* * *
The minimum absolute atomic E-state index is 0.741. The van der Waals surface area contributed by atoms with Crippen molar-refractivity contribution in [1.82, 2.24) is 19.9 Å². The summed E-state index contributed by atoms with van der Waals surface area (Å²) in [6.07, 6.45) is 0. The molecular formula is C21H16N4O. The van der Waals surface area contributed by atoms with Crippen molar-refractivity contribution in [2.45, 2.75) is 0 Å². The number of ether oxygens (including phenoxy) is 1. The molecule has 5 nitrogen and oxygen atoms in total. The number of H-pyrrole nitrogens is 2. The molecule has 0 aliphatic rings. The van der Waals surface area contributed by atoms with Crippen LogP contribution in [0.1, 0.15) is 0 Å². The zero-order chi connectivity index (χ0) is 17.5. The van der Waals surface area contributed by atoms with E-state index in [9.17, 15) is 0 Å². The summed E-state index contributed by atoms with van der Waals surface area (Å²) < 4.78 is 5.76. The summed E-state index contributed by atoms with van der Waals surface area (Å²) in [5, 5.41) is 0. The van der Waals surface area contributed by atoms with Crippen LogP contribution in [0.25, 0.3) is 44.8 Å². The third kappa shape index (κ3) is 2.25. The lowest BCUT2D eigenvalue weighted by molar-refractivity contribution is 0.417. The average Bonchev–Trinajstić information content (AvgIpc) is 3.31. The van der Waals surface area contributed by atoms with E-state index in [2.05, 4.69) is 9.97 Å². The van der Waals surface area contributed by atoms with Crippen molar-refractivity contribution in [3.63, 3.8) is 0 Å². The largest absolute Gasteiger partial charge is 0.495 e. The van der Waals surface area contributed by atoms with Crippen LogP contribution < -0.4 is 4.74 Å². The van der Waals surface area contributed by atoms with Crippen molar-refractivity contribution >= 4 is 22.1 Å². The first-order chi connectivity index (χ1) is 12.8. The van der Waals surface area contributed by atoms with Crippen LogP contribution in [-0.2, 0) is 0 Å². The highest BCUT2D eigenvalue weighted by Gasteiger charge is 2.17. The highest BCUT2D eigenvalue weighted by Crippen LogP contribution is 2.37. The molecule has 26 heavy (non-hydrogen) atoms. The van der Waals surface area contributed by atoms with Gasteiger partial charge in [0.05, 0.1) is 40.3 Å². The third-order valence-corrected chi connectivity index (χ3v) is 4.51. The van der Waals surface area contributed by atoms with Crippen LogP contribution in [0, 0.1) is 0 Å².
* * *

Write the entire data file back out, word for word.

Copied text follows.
The minimum absolute atomic E-state index is 0.741. The van der Waals surface area contributed by atoms with Crippen molar-refractivity contribution in [1.82, 2.24) is 19.9 Å². The summed E-state index contributed by atoms with van der Waals surface area (Å²) in [6.07, 6.45) is 0. The molecular formula is C21H16N4O. The van der Waals surface area contributed by atoms with Crippen molar-refractivity contribution in [2.45, 2.75) is 0 Å². The number of ether oxygens (including phenoxy) is 1. The molecule has 5 nitrogen and oxygen atoms in total. The number of H-pyrrole nitrogens is 2. The molecule has 0 aliphatic rings. The van der Waals surface area contributed by atoms with Crippen LogP contribution in [0.1, 0.15) is 0 Å². The zero-order chi connectivity index (χ0) is 17.5. The van der Waals surface area contributed by atoms with E-state index in [9.17, 15) is 0 Å². The summed E-state index contributed by atoms with van der Waals surface area (Å²) < 4.78 is 5.76. The summed E-state index contributed by atoms with van der Waals surface area (Å²) in [5, 5.41) is 0. The van der Waals surface area contributed by atoms with Crippen LogP contribution in [0.25, 0.3) is 44.8 Å². The third kappa shape index (κ3) is 2.25. The lowest BCUT2D eigenvalue weighted by molar-refractivity contribution is 0.417. The average Bonchev–Trinajstić information content (AvgIpc) is 3.31. The van der Waals surface area contributed by atoms with E-state index in [2.05, 4.69) is 9.97 Å². The van der Waals surface area contributed by atoms with Crippen molar-refractivity contribution in [3.63, 3.8) is 0 Å². The largest absolute Gasteiger partial charge is 0.495 e. The van der Waals surface area contributed by atoms with Crippen LogP contribution < -0.4 is 4.74 Å². The van der Waals surface area contributed by atoms with Crippen molar-refractivity contribution >= 4 is 22.1 Å². The first-order chi connectivity index (χ1) is 12.8. The van der Waals surface area contributed by atoms with Crippen LogP contribution in [-0.2, 0) is 0 Å². The highest BCUT2D eigenvalue weighted by Gasteiger charge is 2.17. The highest BCUT2D eigenvalue weighted by Crippen LogP contribution is 2.37. The molecule has 26 heavy (non-hydrogen) atoms. The van der Waals surface area contributed by atoms with Gasteiger partial charge in [0.05, 0.1) is 40.3 Å². The third-order valence-corrected chi connectivity index (χ3v) is 4.51. The van der Waals surface area contributed by atoms with Crippen LogP contribution in [0, 0.1) is 0 Å².